By Jo Constantz
Mortgage rates in the U.S. slid as global markets churn over Russia’s invasion of Ukraine.
The average for a 30-year loan was 3.76%, down from 3.89% last week, Freddie Mac said in a statement March 3.
It was the second straight decline for rates, tracking yields for 10-year Treasuries, which slipped this week to the lowest since January. The war in Ukraine has roiled financial markets and set off a flight to safe assets such as U.S. government bonds.
The drop gives would-be homebuyers hope of a reprieve after weeks of watching mortgage rates climb dramatically. The double whammy of rising borrowing costs and escalating home prices has shut many Americans out of the market for purchases.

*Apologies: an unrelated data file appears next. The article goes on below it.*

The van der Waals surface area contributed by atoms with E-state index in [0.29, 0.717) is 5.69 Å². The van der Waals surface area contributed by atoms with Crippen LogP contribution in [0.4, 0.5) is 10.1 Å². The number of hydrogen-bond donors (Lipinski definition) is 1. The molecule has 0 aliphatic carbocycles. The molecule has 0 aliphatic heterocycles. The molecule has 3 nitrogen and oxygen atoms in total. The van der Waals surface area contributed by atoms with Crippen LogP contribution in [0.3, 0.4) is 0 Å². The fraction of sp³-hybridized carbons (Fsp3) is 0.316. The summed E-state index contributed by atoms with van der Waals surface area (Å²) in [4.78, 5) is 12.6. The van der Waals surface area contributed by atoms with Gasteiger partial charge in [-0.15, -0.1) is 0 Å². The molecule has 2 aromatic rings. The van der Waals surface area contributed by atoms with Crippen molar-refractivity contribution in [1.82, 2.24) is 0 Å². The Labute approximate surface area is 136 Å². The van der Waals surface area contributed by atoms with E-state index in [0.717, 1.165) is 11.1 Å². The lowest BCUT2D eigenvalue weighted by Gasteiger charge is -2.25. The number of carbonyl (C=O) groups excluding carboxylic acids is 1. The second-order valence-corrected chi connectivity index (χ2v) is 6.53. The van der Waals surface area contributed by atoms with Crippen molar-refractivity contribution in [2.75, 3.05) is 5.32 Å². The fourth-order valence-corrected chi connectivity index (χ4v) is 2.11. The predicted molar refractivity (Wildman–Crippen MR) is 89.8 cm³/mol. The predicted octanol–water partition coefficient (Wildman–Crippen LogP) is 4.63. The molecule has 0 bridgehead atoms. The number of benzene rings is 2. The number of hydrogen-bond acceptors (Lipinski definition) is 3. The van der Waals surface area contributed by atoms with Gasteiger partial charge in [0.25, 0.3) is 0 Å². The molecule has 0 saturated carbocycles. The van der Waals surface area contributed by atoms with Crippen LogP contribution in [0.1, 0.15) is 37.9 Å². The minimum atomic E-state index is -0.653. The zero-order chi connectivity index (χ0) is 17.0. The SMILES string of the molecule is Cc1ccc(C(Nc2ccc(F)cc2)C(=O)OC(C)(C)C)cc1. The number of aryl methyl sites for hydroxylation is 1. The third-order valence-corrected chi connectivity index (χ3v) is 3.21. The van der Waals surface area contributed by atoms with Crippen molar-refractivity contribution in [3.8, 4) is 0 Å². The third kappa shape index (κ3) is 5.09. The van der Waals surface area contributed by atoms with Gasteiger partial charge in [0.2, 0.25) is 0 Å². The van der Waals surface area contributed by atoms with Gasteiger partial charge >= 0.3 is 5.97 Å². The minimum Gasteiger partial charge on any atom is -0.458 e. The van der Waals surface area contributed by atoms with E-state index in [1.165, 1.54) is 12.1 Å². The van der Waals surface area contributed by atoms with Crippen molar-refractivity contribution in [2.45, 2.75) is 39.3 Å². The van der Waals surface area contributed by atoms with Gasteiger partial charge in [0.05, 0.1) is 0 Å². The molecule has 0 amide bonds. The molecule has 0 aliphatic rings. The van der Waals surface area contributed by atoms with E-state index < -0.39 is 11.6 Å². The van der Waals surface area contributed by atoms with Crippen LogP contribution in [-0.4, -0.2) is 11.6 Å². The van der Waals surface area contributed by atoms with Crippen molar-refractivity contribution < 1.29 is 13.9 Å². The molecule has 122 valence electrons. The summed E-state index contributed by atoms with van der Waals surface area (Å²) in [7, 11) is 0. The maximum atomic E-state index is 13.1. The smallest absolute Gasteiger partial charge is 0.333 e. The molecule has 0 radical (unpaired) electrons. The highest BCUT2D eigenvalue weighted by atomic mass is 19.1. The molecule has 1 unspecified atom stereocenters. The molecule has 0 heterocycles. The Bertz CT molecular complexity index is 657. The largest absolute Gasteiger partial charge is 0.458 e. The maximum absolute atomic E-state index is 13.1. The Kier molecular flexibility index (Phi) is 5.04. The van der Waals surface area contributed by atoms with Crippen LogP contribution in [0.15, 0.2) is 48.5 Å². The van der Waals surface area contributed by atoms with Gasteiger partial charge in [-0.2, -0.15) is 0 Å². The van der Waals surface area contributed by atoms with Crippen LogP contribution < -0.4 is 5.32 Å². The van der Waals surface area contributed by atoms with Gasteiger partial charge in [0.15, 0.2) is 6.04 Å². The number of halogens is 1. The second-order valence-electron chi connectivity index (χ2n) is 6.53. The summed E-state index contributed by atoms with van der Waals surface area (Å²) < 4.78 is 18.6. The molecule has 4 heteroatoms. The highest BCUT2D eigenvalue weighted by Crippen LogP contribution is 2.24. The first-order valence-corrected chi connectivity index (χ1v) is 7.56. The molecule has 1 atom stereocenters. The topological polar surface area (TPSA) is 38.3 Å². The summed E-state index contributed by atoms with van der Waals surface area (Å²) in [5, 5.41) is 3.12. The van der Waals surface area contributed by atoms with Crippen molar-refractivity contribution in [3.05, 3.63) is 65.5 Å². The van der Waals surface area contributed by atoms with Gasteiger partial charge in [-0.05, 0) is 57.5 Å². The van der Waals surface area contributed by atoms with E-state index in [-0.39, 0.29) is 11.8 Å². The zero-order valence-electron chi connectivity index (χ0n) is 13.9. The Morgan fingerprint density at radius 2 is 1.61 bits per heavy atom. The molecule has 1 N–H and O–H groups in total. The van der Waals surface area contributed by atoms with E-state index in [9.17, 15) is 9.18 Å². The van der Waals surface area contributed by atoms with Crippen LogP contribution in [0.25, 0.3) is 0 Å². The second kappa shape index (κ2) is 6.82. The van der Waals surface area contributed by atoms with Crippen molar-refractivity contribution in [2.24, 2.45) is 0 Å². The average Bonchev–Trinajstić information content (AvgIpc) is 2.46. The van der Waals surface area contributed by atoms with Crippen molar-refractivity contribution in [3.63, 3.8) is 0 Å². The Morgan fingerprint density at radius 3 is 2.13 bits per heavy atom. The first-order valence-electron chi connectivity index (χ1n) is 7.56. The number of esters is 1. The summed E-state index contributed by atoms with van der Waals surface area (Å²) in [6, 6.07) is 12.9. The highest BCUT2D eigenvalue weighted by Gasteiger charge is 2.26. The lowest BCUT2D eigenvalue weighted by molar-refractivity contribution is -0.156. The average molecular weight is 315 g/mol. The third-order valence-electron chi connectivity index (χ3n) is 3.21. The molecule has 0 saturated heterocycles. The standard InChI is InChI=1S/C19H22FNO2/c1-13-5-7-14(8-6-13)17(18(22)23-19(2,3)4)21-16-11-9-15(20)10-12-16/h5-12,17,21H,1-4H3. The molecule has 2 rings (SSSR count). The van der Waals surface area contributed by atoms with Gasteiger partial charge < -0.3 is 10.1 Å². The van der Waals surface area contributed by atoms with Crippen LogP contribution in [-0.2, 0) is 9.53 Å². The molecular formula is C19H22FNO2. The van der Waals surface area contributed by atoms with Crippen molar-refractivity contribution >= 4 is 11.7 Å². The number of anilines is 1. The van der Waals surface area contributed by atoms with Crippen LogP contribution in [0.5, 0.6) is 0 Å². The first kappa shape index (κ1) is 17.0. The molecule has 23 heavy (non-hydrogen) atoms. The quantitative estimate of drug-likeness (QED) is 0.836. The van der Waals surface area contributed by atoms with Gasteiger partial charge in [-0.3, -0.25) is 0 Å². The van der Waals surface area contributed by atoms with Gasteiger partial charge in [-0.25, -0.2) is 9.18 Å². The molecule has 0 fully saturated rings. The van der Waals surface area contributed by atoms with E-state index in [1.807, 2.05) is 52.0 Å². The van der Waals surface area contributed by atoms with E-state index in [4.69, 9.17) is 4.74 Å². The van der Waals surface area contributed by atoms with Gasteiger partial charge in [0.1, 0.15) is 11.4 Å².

A rapid increase in rates over the past six months has slowed the mortgage business. Loan originations in the fourth quarter were down 13% from a year earlier, driven by a plunge in refinancing, according to Attom Data Solutions.
The volatility in global markets is expected to keep rates down for the short term, according to Joel Kan, associate vice president of economic and industry forecasting for the Mortgage Bankers Association. He said borrowing costs will likely increase later in the year, given persistent inflation and the Federal Reserve’s planned benchmark rate hikes, though it’s impossible to predict what course the war will take and the impact it will have.
“We don’t know how long the conflict is going to last,” Kan said. “It’s added more volatility to what was already uncertain time for markets.”
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